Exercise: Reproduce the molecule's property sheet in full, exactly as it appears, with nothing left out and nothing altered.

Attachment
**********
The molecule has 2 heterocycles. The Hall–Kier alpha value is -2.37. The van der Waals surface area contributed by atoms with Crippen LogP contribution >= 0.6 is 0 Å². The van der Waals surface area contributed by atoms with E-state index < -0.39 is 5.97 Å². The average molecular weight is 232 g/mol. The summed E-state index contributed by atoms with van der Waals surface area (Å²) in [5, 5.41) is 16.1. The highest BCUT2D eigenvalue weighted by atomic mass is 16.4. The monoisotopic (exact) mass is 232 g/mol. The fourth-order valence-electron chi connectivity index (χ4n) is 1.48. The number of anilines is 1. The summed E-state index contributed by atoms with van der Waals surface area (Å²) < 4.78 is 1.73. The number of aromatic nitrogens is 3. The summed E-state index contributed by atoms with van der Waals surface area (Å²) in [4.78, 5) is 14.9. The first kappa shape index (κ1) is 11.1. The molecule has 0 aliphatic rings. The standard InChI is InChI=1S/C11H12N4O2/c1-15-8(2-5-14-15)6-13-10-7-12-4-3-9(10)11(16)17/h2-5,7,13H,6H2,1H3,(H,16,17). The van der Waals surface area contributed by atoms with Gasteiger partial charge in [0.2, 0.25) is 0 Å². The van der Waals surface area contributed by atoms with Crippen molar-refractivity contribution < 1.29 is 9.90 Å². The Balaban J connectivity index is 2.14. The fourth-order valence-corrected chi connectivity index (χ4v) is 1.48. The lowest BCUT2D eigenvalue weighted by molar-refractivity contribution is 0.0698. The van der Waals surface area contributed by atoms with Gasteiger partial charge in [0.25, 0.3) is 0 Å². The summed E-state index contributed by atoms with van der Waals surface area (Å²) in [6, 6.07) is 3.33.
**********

The molecule has 2 heterocycles. The Hall–Kier alpha value is -2.37. The van der Waals surface area contributed by atoms with Crippen LogP contribution >= 0.6 is 0 Å². The van der Waals surface area contributed by atoms with E-state index < -0.39 is 5.97 Å². The average molecular weight is 232 g/mol. The summed E-state index contributed by atoms with van der Waals surface area (Å²) in [5, 5.41) is 16.1. The highest BCUT2D eigenvalue weighted by atomic mass is 16.4. The monoisotopic (exact) mass is 232 g/mol. The fourth-order valence-electron chi connectivity index (χ4n) is 1.48. The number of anilines is 1. The summed E-state index contributed by atoms with van der Waals surface area (Å²) < 4.78 is 1.73. The number of aromatic nitrogens is 3. The summed E-state index contributed by atoms with van der Waals surface area (Å²) in [4.78, 5) is 14.9. The first kappa shape index (κ1) is 11.1. The molecule has 0 aliphatic rings. The standard InChI is InChI=1S/C11H12N4O2/c1-15-8(2-5-14-15)6-13-10-7-12-4-3-9(10)11(16)17/h2-5,7,13H,6H2,1H3,(H,16,17). The van der Waals surface area contributed by atoms with Gasteiger partial charge in [0.2, 0.25) is 0 Å². The van der Waals surface area contributed by atoms with Crippen molar-refractivity contribution < 1.29 is 9.90 Å². The Balaban J connectivity index is 2.14. The fourth-order valence-corrected chi connectivity index (χ4v) is 1.48. The lowest BCUT2D eigenvalue weighted by molar-refractivity contribution is 0.0698. The van der Waals surface area contributed by atoms with Gasteiger partial charge in [0.25, 0.3) is 0 Å². The summed E-state index contributed by atoms with van der Waals surface area (Å²) in [6, 6.07) is 3.33.